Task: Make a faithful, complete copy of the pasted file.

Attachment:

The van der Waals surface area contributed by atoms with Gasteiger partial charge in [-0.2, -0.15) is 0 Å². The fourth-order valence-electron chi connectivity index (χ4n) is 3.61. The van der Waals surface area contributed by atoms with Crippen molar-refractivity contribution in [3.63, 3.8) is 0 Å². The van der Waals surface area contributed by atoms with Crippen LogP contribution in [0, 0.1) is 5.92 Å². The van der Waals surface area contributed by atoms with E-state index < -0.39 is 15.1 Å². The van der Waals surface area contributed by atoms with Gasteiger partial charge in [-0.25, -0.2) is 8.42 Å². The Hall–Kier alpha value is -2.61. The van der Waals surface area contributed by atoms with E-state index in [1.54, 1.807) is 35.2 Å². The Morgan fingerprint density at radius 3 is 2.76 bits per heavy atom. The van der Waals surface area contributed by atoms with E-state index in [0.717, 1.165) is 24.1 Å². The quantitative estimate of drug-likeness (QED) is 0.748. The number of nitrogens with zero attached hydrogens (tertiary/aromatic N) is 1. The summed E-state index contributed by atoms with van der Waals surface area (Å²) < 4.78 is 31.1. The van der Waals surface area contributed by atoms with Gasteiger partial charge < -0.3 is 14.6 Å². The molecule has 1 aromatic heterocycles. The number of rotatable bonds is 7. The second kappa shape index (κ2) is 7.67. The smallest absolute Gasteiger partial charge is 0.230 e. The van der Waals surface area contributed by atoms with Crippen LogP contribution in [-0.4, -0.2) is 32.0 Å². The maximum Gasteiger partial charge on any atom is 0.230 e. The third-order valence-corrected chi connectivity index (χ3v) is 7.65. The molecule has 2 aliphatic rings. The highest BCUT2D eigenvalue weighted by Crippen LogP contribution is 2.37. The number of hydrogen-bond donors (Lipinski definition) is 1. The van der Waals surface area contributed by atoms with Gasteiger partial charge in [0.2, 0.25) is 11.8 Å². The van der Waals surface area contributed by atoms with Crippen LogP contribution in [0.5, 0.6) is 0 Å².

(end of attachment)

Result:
The van der Waals surface area contributed by atoms with Gasteiger partial charge in [-0.2, -0.15) is 0 Å². The fourth-order valence-electron chi connectivity index (χ4n) is 3.61. The van der Waals surface area contributed by atoms with Crippen molar-refractivity contribution in [3.63, 3.8) is 0 Å². The van der Waals surface area contributed by atoms with Crippen LogP contribution in [0, 0.1) is 5.92 Å². The van der Waals surface area contributed by atoms with E-state index < -0.39 is 15.1 Å². The van der Waals surface area contributed by atoms with Gasteiger partial charge in [-0.25, -0.2) is 8.42 Å². The Hall–Kier alpha value is -2.61. The van der Waals surface area contributed by atoms with E-state index in [1.54, 1.807) is 35.2 Å². The Morgan fingerprint density at radius 3 is 2.76 bits per heavy atom. The van der Waals surface area contributed by atoms with E-state index in [0.717, 1.165) is 24.1 Å². The quantitative estimate of drug-likeness (QED) is 0.748. The number of nitrogens with zero attached hydrogens (tertiary/aromatic N) is 1. The summed E-state index contributed by atoms with van der Waals surface area (Å²) < 4.78 is 31.1. The van der Waals surface area contributed by atoms with Gasteiger partial charge < -0.3 is 14.6 Å². The molecule has 1 aromatic heterocycles. The number of rotatable bonds is 7. The second kappa shape index (κ2) is 7.67. The smallest absolute Gasteiger partial charge is 0.230 e. The van der Waals surface area contributed by atoms with Crippen LogP contribution in [-0.4, -0.2) is 32.0 Å². The maximum Gasteiger partial charge on any atom is 0.230 e. The third-order valence-corrected chi connectivity index (χ3v) is 7.65. The molecule has 2 aliphatic rings. The highest BCUT2D eigenvalue weighted by Crippen LogP contribution is 2.37. The number of hydrogen-bond donors (Lipinski definition) is 1. The van der Waals surface area contributed by atoms with Gasteiger partial charge in [0.2, 0.25) is 11.8 Å². The van der Waals surface area contributed by atoms with Crippen LogP contribution in [0.5, 0.6) is 0 Å².